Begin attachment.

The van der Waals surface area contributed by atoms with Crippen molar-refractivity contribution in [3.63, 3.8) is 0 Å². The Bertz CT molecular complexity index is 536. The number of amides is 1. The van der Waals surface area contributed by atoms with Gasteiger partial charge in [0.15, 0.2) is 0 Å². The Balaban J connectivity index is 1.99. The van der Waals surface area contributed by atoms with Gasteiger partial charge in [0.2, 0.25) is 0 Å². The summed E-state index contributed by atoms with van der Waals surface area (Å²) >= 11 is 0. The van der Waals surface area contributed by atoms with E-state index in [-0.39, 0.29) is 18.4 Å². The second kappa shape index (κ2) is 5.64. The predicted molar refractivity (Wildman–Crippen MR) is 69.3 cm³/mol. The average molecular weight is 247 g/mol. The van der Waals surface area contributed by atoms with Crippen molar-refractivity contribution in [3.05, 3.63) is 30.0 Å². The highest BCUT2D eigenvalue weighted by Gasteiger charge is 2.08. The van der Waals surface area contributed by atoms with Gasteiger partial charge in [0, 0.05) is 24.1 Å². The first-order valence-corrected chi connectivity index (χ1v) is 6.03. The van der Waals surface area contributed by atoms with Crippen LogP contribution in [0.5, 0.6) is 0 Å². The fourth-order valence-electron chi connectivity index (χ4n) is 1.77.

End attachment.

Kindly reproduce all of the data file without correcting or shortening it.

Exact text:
The van der Waals surface area contributed by atoms with Crippen molar-refractivity contribution in [3.63, 3.8) is 0 Å². The Bertz CT molecular complexity index is 536. The number of amides is 1. The van der Waals surface area contributed by atoms with Gasteiger partial charge in [0.15, 0.2) is 0 Å². The Balaban J connectivity index is 1.99. The van der Waals surface area contributed by atoms with Gasteiger partial charge in [0.2, 0.25) is 0 Å². The summed E-state index contributed by atoms with van der Waals surface area (Å²) >= 11 is 0. The van der Waals surface area contributed by atoms with E-state index in [-0.39, 0.29) is 18.4 Å². The second kappa shape index (κ2) is 5.64. The predicted molar refractivity (Wildman–Crippen MR) is 69.3 cm³/mol. The average molecular weight is 247 g/mol. The van der Waals surface area contributed by atoms with Crippen molar-refractivity contribution in [3.05, 3.63) is 30.0 Å². The highest BCUT2D eigenvalue weighted by Gasteiger charge is 2.08. The van der Waals surface area contributed by atoms with Gasteiger partial charge in [0, 0.05) is 24.1 Å². The first-order valence-corrected chi connectivity index (χ1v) is 6.03. The van der Waals surface area contributed by atoms with Crippen LogP contribution in [0.5, 0.6) is 0 Å². The fourth-order valence-electron chi connectivity index (χ4n) is 1.77.